Crimson & Clover Farm | Loan Date: April 2022 | Purpose: Infrastructure

Crimson and Clover Farm is a diversified mixed-vegetable farm with a seasonal farm store located at the Northampton Community Farm in Florence, MA. Farmer Nate Frigard grows seasonal vegetables to supply their 600 member CSA and farm store.   

Through a bridge loan from the PVGrows Investment Fund for their MA Food Security Infrastructure Grant award, Crimson and Clover is constructing an expanded warm and welcoming year-round farm store, and a new washing facility. They will soon be able to store, wash, and distribute vegetables throughout the winter months as well. 

Full Well Farm | Loan Date: April 2022 | Purpose: Infrastructure

Full Well Farm is a vegetable, herb and flower farm with land in Adams, MA. Farmers Meg Bantle and Laura Tupper-Palches grow seasonal vegetables, herbs and cut flowers on their small family farm. They sell through their CSA, the North Adams Farmers Market, and wholesale locally. Full Well Farm partners with Berkshire Grown, Multicultural BRIDGE and Hoosac Harvest to increase access to their CSA for SNAP/EBT eligible community members.  

Through their MA Food Security Infrastructure Grant award and a bridge loan from the PVGrows Investment Fund, Banter and Tupper-Palches are financing a climate battery greenhouse. The greenhouse will allow the farm to extend their growing season and provide a winter CSA option to community members. The farm has some products available at their farm stand located across the street from the Adams Transfer Station, but you can find them Saturdays from 9:00am – 1:00pm at the North Adams Farmers Market.

All Farmers | Loan Date: April 2022 | Purpose: Infrastructure

All Farmers is a nonprofit network of over 60 farm families, refugees, and immigrant farmers who tend land located in and around Springfield, MA. They are working towards “a food system that reflects the diverse communities of our region in leadership, ownership and priorities.”   The farmers in the All Farmers network sell through their own farmstand, through informal networks, and through two farmers’ markets that All Farmers runs in the Merrick (West Springfield) and Brightwood (Springfield) neighborhoods.   Through their MA Food Security Infrastructure Grant award and a bridge loan from the PVGrows Investment Fund, All Farmers is installing a well at their new community garden as well as purchasing a tractor and other farm equipment to increase production and soil health for generations to come.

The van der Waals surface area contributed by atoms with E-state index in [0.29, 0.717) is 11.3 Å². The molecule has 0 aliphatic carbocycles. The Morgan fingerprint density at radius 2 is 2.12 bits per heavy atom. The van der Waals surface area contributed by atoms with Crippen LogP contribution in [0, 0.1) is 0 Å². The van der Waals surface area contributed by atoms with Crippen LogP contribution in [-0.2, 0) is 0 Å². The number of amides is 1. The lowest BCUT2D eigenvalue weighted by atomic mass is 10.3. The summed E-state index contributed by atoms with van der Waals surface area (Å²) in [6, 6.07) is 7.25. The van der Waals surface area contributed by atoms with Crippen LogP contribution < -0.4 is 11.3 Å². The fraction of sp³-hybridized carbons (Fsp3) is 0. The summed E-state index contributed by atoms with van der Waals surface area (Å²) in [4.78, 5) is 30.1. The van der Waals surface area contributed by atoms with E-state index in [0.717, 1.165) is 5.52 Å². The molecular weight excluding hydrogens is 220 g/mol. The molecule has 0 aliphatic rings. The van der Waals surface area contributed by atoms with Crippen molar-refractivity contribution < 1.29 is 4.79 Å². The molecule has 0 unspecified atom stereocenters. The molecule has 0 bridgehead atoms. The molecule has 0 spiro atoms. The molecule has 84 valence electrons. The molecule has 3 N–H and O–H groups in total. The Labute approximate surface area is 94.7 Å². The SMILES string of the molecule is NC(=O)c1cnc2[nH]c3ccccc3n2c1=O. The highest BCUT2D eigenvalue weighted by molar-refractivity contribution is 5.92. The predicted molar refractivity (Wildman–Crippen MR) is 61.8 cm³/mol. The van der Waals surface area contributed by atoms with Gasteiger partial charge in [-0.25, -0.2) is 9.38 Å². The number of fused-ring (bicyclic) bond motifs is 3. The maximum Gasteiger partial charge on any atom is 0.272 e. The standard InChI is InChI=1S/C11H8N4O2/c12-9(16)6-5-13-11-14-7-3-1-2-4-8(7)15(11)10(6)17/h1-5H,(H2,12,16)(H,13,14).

Woven Roots Farm | Loan Date: April 2022 | Purpose: Infrastructure

Woven Roots Farm, located in Tyringham, is a small no-till hand-scale farm run by Jen and Pete Salinetti. They sell primarily through their CSA and also run an education center. They have been in operation for over 20 years and farm ten acres with more than 70 different crops.   This short-term bridge loan from PVGIF is for their MA Food Security Infrastructure Grant award and will allow Jen and Pete to make some important investments in the farm including a new tractor, a new farm store, and vegetable processing and storage infrastructure.

Atlas Farm I Loan Date: July 2020 I Purpose: COVID-19 Emergency Farm Fund
Hickory Hill Farm I Loan Date: July 2020 I Purpose: COVID-19 Emergency Farm Fund
Smiarowski Farm I Loan Date: July 2020 I Purpose: COVID-19 Emergency Farm Fund
Old Friends Farm I Loan Date: May 2020 I Purpose: COVID-19 Emergency Farm Fund
Many Graces Flower Farm I Loan Date: May 2020 I Purpose: COVID-19 Emergency Farm Fund
Joe Czajkowski Farm I Loan Date: May 2020 I Purpose: COVID-19 Emergency Farm Fund
Reed Farm I Loan Date: May 2020 I Purpose: COVID-19 Emergency Farm Fund
North Hadley Sugar Shack I Loan Date: May 2020 I Purpose: COVID-19 Emergency Farm Fund
Cluck & Trowel I Loan Date: May 2020 I Purpose: Working Capital

Cluck & Trowel is a small-scale organic farm with land in Westport, MA and Little Compton, RI. Farmer Sarah Cogswell raises pastured eggs, poultry and heritange pork as well as seasonal vegetables on her small family farm. She sells primarily via the farm’s CSA and local farmstands.

Five Eyed Fox I Loan Date: January 2020 I Purpose: Equipment and Working Capital

The Five Eyed Fox restaurant in Turners Falls reopened its doors to crowds of loyal patrons in mid-February with support from the PVGrows Investment Fund. Ashley Arthur, owner and chef, made many improvements to this beloved locavore cafe especially in the kitchen and bar area.

Once the State of Emergency hit in mid-March, Five Eyed Fox quickly switched gears and began rolling out a free lunch program to help the community in need. Currently the restaurant is open for take-out and curbside delivery.